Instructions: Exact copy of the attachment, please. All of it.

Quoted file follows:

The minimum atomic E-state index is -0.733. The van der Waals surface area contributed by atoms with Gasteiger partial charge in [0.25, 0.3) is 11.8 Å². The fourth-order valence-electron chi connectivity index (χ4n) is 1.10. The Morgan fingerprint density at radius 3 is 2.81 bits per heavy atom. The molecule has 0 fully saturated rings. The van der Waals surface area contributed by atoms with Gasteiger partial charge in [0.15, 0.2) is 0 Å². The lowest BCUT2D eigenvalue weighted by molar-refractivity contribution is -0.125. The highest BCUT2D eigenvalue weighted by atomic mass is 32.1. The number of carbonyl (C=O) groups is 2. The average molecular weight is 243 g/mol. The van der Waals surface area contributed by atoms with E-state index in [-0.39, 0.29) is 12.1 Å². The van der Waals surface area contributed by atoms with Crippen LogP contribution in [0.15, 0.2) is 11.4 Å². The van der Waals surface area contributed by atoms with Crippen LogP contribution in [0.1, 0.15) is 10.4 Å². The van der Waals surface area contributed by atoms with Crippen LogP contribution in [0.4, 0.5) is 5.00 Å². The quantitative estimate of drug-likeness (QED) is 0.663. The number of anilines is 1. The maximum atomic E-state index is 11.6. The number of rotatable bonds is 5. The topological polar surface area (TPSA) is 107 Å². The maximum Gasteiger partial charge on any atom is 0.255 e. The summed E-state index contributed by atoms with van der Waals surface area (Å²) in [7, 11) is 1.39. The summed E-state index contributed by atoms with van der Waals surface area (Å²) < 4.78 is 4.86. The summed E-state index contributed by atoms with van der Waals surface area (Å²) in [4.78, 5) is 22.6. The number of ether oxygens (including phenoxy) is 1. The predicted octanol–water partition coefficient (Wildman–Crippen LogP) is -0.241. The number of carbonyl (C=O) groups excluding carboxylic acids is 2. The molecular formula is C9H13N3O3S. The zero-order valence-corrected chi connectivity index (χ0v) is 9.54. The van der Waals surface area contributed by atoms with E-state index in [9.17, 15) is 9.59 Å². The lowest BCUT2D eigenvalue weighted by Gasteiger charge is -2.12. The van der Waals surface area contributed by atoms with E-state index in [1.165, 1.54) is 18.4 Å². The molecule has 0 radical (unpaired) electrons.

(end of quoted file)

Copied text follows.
The minimum atomic E-state index is -0.733. The van der Waals surface area contributed by atoms with Gasteiger partial charge in [0.25, 0.3) is 11.8 Å². The fourth-order valence-electron chi connectivity index (χ4n) is 1.10. The Morgan fingerprint density at radius 3 is 2.81 bits per heavy atom. The molecule has 0 fully saturated rings. The van der Waals surface area contributed by atoms with Gasteiger partial charge in [0.15, 0.2) is 0 Å². The lowest BCUT2D eigenvalue weighted by molar-refractivity contribution is -0.125. The highest BCUT2D eigenvalue weighted by atomic mass is 32.1. The number of carbonyl (C=O) groups is 2. The average molecular weight is 243 g/mol. The van der Waals surface area contributed by atoms with E-state index in [-0.39, 0.29) is 12.1 Å². The van der Waals surface area contributed by atoms with Crippen LogP contribution in [0.15, 0.2) is 11.4 Å². The van der Waals surface area contributed by atoms with Crippen LogP contribution in [0.1, 0.15) is 10.4 Å². The van der Waals surface area contributed by atoms with Crippen LogP contribution in [0.4, 0.5) is 5.00 Å². The quantitative estimate of drug-likeness (QED) is 0.663. The number of anilines is 1. The maximum atomic E-state index is 11.6. The number of rotatable bonds is 5. The topological polar surface area (TPSA) is 107 Å². The maximum Gasteiger partial charge on any atom is 0.255 e. The summed E-state index contributed by atoms with van der Waals surface area (Å²) in [7, 11) is 1.39. The summed E-state index contributed by atoms with van der Waals surface area (Å²) < 4.78 is 4.86. The summed E-state index contributed by atoms with van der Waals surface area (Å²) in [4.78, 5) is 22.6. The number of ether oxygens (including phenoxy) is 1. The predicted octanol–water partition coefficient (Wildman–Crippen LogP) is -0.241. The number of carbonyl (C=O) groups excluding carboxylic acids is 2. The molecular formula is C9H13N3O3S. The zero-order valence-corrected chi connectivity index (χ0v) is 9.54. The van der Waals surface area contributed by atoms with E-state index in [9.17, 15) is 9.59 Å². The lowest BCUT2D eigenvalue weighted by Gasteiger charge is -2.12. The van der Waals surface area contributed by atoms with E-state index in [1.165, 1.54) is 18.4 Å². The molecule has 0 radical (unpaired) electrons.